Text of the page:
Summer Pudding is another story altogether. Made by layering bread slices with a mixture of lightly poached strawberries, raspberries, blackberries, and blueberries, it is not cooked at all but simply left to sit until the berry juices have completely saturated the bread slices and colored them a brilliant shade of shocking pink. As the finale to a warm weather meal, Summer Pudding makes even a part-time cook seem like a full-time culinary genius with hardly any effort at all! You have my word on it. Slainte!
3 egg yolks
2 tablespoons sugar
1 1/2 cups whole milk
1/2 teaspoon vanilla extract
1 pint strawberries, hulled & coarsely chopped
1/2 cup whipping cream
Custard: In a medium stainless steel bowl, whisk together the eggs and sugar then set aside. In a small heavy saucepan, combine the milk and vanilla and scald the milk until a skin forms on the surface. Remove the milk from the heat, skim off the scalded skin, and gradually whisk the milk into the egg mixture. Suspend the bowl over a pot of simmering water and cook the custard, stirring constantly with a wooden spoon, for about 5 minutes, until it begins to thicken. Do not let the custard boil. As soon as the custard is pudding thick, remove it from the heat and place the bowl in a large bowl of ice to immediately stop the cooking process. Cover the pudding bowl with plastic wrap to keep the surface from getting hard.
Refrigerate until completely cool.
Assembly: Set aside 3 large strawberries. Put the remainder in a small bowl and mash with a fork. Place the strawberry puree in a sieve and let drain for 15 minutes. While the puree is draining, pour the cream into a separate bowl and whip until stiff peaks form. Measure 11/2 cups of custard into a large bowl and stir in the strawberry puree. FoId in the whipped cream. Put the Fool in serving glasses and chill for at least one hour before serving. Decorate with strawberry halves. Makes 4-6 servings.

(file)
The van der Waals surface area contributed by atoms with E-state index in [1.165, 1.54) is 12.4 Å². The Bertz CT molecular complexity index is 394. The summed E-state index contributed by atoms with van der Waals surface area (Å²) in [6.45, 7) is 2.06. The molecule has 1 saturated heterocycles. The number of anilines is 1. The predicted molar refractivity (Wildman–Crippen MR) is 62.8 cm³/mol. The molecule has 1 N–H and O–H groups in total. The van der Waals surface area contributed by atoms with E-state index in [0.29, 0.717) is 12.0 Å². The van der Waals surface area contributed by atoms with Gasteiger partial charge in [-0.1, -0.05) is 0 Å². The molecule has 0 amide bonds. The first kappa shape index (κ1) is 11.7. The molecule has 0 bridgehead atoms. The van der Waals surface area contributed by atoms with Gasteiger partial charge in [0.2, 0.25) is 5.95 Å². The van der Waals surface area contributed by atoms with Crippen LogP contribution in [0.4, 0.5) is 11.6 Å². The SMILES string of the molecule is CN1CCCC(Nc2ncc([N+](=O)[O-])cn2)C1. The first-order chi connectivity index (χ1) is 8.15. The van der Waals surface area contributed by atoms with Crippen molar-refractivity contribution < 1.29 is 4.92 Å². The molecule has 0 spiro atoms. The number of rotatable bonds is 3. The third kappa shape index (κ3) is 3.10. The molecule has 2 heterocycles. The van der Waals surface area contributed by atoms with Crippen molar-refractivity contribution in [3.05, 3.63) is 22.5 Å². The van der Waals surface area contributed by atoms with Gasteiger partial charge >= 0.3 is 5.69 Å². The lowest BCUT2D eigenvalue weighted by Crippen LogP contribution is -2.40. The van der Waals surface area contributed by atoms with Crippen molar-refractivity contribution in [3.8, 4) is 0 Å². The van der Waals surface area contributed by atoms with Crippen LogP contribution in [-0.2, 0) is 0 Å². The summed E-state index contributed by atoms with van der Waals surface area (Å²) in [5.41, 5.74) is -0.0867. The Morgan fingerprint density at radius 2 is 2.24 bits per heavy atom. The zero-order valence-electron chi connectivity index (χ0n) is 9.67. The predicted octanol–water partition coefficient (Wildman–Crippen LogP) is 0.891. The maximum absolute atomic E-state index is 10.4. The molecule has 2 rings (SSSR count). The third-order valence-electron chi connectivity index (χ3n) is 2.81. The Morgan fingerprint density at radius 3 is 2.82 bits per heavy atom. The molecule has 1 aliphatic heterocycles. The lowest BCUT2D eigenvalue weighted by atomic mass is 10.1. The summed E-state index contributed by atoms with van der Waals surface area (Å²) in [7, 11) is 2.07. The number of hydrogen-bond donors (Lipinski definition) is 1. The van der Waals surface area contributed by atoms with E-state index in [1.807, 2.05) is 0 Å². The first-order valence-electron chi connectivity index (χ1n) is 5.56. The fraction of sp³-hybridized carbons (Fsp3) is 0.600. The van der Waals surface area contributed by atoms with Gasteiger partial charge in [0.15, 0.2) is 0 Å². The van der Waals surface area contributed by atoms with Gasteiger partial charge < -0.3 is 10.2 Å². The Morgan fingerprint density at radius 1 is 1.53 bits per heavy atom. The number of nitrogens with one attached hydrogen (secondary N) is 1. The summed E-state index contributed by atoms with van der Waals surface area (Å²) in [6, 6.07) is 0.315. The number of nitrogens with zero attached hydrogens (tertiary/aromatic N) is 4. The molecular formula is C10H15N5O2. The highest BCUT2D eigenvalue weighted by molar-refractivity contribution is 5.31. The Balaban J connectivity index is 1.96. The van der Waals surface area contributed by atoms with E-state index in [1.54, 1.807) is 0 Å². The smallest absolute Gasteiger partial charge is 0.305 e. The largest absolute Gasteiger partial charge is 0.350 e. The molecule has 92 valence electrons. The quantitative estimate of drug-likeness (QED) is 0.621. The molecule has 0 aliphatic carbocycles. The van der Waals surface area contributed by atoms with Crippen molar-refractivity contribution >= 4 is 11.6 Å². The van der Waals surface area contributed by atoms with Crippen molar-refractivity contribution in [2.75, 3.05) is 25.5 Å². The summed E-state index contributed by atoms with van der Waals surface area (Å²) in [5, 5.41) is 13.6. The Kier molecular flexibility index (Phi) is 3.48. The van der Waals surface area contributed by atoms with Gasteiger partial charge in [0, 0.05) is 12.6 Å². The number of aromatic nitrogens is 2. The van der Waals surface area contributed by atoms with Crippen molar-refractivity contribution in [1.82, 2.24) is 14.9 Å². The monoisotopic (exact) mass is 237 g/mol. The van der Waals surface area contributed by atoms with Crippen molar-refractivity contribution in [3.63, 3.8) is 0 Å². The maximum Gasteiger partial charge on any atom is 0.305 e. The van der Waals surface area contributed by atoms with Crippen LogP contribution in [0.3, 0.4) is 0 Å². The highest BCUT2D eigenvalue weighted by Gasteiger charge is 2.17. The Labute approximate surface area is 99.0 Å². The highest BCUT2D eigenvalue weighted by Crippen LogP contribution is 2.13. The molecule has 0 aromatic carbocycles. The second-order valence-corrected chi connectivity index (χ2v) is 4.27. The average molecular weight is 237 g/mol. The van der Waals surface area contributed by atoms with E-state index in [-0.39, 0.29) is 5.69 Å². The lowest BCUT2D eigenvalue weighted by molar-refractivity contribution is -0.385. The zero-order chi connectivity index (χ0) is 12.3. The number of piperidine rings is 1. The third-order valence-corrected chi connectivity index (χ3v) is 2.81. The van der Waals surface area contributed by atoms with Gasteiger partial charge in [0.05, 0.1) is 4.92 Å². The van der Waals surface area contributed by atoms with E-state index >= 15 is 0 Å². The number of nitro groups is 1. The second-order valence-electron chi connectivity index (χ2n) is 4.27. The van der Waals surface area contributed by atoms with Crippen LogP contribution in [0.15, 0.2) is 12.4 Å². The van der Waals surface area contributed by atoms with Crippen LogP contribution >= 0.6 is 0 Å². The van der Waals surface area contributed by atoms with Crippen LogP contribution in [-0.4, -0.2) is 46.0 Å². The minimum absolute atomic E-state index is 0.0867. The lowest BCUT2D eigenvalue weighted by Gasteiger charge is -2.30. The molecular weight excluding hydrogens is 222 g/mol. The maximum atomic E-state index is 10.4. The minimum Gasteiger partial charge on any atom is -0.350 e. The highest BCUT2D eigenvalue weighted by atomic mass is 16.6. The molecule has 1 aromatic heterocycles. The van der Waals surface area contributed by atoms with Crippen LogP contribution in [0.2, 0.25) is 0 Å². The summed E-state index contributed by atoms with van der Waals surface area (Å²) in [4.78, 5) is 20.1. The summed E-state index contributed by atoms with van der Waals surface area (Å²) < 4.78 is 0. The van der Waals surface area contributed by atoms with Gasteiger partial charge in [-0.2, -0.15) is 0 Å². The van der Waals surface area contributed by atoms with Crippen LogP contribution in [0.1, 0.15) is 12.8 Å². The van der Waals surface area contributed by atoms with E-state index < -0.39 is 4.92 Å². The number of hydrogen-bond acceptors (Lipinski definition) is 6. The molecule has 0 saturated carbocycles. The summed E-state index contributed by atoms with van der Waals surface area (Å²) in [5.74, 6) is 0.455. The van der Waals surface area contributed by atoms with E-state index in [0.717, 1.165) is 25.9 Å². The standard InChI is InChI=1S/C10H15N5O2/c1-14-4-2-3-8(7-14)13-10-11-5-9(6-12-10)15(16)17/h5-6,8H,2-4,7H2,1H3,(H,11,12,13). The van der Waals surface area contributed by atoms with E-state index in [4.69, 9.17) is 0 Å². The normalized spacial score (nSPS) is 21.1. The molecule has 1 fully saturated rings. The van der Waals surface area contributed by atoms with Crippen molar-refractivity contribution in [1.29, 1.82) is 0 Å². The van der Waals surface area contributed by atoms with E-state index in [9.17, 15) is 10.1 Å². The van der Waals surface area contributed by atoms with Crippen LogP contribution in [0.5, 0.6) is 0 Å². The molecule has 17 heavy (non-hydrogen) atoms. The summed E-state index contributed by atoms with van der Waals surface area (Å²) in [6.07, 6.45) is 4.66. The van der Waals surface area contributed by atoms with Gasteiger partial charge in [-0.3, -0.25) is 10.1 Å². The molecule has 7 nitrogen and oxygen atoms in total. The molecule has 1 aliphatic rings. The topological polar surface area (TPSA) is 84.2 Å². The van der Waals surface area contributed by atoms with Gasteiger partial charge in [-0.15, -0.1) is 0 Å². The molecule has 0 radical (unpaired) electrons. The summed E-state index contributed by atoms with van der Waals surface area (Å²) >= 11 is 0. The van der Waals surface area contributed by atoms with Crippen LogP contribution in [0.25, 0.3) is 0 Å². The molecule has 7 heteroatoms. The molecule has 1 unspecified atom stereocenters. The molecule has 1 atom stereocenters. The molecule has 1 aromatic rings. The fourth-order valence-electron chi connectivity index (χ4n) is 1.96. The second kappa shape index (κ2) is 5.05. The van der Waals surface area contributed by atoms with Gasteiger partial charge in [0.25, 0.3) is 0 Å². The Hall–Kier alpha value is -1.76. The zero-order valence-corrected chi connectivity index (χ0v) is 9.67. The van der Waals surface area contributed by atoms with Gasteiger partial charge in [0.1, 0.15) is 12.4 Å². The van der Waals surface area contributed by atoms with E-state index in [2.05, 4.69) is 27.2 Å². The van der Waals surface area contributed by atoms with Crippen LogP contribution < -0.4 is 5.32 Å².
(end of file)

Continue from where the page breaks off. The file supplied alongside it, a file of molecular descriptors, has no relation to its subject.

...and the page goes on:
Rhubarb and Fig Jam
Savory Blackberry Sauce
6 lb red rhubarb
1 1/2 cups sugar
8 oz dried figs, previously cut into small pieces and soaked in 2 1/2 cups tepid water overnight.
Wash and dry the rhubarb if necessary. Cut into l/2 inch pieces. Put into a preserving pan and stir until the juice begins to flow. Warm the sugar and add it to the figs. Continue to stir the liquid until it comes to a boil. Boil for 30 minutes or until it looks even in texture all the way through. The jam mixture tends to stick to the pot, so stir frequently. Turn into sterilized glass jars and cover and seal at once. (Darina Allen’s Irish Country Cooking.)
1 1/2 pound blackberries (fresh or frozen)
8 tablespoons white wine vinegar
8 tablespoons Cabernet
1 1/2 cups chicken broth
Salt & pepper
In a medium bowl, crush the berries, then stir in the wine vinegar and wine. Cover and stand overnight at room temperature. Next day, strain through a fine sieve to remove seeds and skins. Transfer the juice mixture to a saucepan, add the chicken broth and seasoning, Bring to a boil, and cook until slightly thickened. Serve hot with roast fowl or game. Makes approximately 3 cups. (In An Irish Kitchen-Clare Connery)
1 pint strawberries, hulled and quartered
1 pint raspberries
1 pint blueberries
1 pint blackberries
1/4 cup sugar
1 loaf of sliced French bread, crusts removed
Extra mixed berries for garnishing
Butter the inside of a large mixing bowl and line it with a sheet of plastic wrap. Line with bread slices as follows: Place one round of bread on the bottom of the bowl and line the sides with bread slices taper-trimmed to fit vertically, tight against each other, Set aside.
In a large saucepan, combine the fruits with the sugar. Warm over low heat until the berries soften and release their juices. Pour berries and juice into the bread-lined bowl. Cover the surface completely with additional bread slices. Place a small plate on top of the pudding and set a weight on it (a medium jar filled with water and capped works nicely.) Put the pudding in the refrigerator and let it sit for 24 hours, siphon- ing off and saving juices as they rise to the surface. Just before serving, siphon off any last bit of juice then place a large plate on top of the bowl and invert the pudding onto the plate. Carefully remove the plastic wrap making sure not to dislodge any of the bread slices. Garnish the plate with extra mixed berries. Present the pudding whole and cut it into pie-shaped wedges to serve. Place each pudding wedge on a dessert plate and surround it with reserved pudding juice. Makes 8 servings.
Note: Summer Pudding is lovely served with a custard sauce. Follow the custard directions given in the Fool recipe but remove from heat as soon as the custard begins to thicken and coats the back of the spoon. The custard can be made 24 hours ahead and kept covered and refrigerated. Strain before serving.